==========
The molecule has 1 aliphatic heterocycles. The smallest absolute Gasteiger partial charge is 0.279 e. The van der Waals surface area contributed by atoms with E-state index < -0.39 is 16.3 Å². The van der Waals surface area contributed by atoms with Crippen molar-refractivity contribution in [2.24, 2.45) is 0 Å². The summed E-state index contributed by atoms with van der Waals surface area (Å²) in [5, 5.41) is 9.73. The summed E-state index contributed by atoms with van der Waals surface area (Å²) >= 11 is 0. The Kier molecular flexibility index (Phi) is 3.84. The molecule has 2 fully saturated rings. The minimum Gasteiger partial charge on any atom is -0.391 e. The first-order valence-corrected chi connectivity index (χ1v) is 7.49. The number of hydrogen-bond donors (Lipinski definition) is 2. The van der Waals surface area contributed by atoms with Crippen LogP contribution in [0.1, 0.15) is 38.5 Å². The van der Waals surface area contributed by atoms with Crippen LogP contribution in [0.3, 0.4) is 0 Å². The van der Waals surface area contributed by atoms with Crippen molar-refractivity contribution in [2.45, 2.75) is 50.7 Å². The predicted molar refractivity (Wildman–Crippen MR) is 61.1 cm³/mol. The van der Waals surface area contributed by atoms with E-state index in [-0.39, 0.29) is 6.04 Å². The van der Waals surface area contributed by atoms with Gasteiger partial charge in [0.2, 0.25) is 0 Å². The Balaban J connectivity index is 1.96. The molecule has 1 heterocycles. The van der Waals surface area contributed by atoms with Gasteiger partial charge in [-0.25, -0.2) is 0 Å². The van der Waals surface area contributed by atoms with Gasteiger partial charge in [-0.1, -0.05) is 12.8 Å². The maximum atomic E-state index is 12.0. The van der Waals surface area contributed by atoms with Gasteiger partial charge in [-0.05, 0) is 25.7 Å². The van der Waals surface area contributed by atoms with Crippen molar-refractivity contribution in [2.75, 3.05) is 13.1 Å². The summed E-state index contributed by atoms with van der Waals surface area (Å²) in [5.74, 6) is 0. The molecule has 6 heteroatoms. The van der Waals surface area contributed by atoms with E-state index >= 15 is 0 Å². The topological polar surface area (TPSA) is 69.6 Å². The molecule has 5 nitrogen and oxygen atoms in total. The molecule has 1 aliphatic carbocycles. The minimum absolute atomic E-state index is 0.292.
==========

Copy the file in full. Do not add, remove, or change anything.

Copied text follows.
The molecule has 1 aliphatic heterocycles. The smallest absolute Gasteiger partial charge is 0.279 e. The van der Waals surface area contributed by atoms with E-state index < -0.39 is 16.3 Å². The van der Waals surface area contributed by atoms with Crippen molar-refractivity contribution in [2.24, 2.45) is 0 Å². The summed E-state index contributed by atoms with van der Waals surface area (Å²) in [5, 5.41) is 9.73. The summed E-state index contributed by atoms with van der Waals surface area (Å²) >= 11 is 0. The Kier molecular flexibility index (Phi) is 3.84. The molecule has 2 fully saturated rings. The minimum Gasteiger partial charge on any atom is -0.391 e. The first-order valence-corrected chi connectivity index (χ1v) is 7.49. The number of hydrogen-bond donors (Lipinski definition) is 2. The van der Waals surface area contributed by atoms with Crippen LogP contribution in [0.1, 0.15) is 38.5 Å². The van der Waals surface area contributed by atoms with Crippen LogP contribution in [0.3, 0.4) is 0 Å². The van der Waals surface area contributed by atoms with Crippen molar-refractivity contribution in [2.45, 2.75) is 50.7 Å². The predicted molar refractivity (Wildman–Crippen MR) is 61.1 cm³/mol. The van der Waals surface area contributed by atoms with E-state index in [-0.39, 0.29) is 6.04 Å². The van der Waals surface area contributed by atoms with Gasteiger partial charge in [0.2, 0.25) is 0 Å². The Balaban J connectivity index is 1.96. The molecule has 1 heterocycles. The van der Waals surface area contributed by atoms with Gasteiger partial charge in [-0.25, -0.2) is 0 Å². The van der Waals surface area contributed by atoms with Gasteiger partial charge in [-0.1, -0.05) is 12.8 Å². The maximum atomic E-state index is 12.0. The van der Waals surface area contributed by atoms with Gasteiger partial charge in [-0.05, 0) is 25.7 Å². The van der Waals surface area contributed by atoms with Crippen molar-refractivity contribution in [2.75, 3.05) is 13.1 Å². The summed E-state index contributed by atoms with van der Waals surface area (Å²) in [5.74, 6) is 0. The molecule has 6 heteroatoms. The van der Waals surface area contributed by atoms with E-state index >= 15 is 0 Å². The topological polar surface area (TPSA) is 69.6 Å². The molecule has 5 nitrogen and oxygen atoms in total. The molecule has 1 aliphatic carbocycles. The minimum absolute atomic E-state index is 0.292.